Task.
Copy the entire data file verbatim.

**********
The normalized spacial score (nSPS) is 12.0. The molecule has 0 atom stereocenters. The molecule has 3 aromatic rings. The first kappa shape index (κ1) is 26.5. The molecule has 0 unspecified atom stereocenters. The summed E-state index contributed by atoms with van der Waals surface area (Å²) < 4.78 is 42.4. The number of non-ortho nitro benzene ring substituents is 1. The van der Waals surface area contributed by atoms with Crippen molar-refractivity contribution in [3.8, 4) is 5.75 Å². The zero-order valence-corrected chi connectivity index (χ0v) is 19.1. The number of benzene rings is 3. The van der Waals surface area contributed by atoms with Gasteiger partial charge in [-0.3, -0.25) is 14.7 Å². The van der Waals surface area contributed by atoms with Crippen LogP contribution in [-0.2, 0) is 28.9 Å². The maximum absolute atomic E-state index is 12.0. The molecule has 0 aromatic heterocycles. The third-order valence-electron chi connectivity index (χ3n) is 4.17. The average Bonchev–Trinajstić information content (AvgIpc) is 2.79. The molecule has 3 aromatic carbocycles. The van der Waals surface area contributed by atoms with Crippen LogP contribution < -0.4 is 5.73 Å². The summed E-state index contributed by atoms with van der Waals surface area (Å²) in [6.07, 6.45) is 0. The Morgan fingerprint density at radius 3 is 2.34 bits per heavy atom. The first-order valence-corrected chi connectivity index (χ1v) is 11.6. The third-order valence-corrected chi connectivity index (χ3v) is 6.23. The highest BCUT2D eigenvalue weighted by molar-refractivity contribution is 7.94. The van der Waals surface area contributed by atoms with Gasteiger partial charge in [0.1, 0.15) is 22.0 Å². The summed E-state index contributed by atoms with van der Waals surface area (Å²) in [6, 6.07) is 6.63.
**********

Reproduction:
The normalized spacial score (nSPS) is 12.0. The molecule has 0 atom stereocenters. The molecule has 3 aromatic rings. The first kappa shape index (κ1) is 26.5. The molecule has 0 unspecified atom stereocenters. The summed E-state index contributed by atoms with van der Waals surface area (Å²) < 4.78 is 42.4. The number of non-ortho nitro benzene ring substituents is 1. The van der Waals surface area contributed by atoms with Crippen molar-refractivity contribution in [3.8, 4) is 5.75 Å². The zero-order valence-corrected chi connectivity index (χ0v) is 19.1. The number of benzene rings is 3. The van der Waals surface area contributed by atoms with Gasteiger partial charge in [-0.3, -0.25) is 14.7 Å². The van der Waals surface area contributed by atoms with Crippen LogP contribution in [-0.2, 0) is 28.9 Å². The maximum absolute atomic E-state index is 12.0. The molecule has 0 aromatic heterocycles. The third-order valence-electron chi connectivity index (χ3n) is 4.17. The average Bonchev–Trinajstić information content (AvgIpc) is 2.79. The molecule has 3 aromatic carbocycles. The van der Waals surface area contributed by atoms with Crippen LogP contribution < -0.4 is 5.73 Å². The summed E-state index contributed by atoms with van der Waals surface area (Å²) in [6.07, 6.45) is 0. The Morgan fingerprint density at radius 3 is 2.34 bits per heavy atom. The first-order valence-corrected chi connectivity index (χ1v) is 11.6. The third-order valence-corrected chi connectivity index (χ3v) is 6.23. The highest BCUT2D eigenvalue weighted by molar-refractivity contribution is 7.94. The van der Waals surface area contributed by atoms with Gasteiger partial charge in [0.1, 0.15) is 22.0 Å². The summed E-state index contributed by atoms with van der Waals surface area (Å²) in [6, 6.07) is 6.63.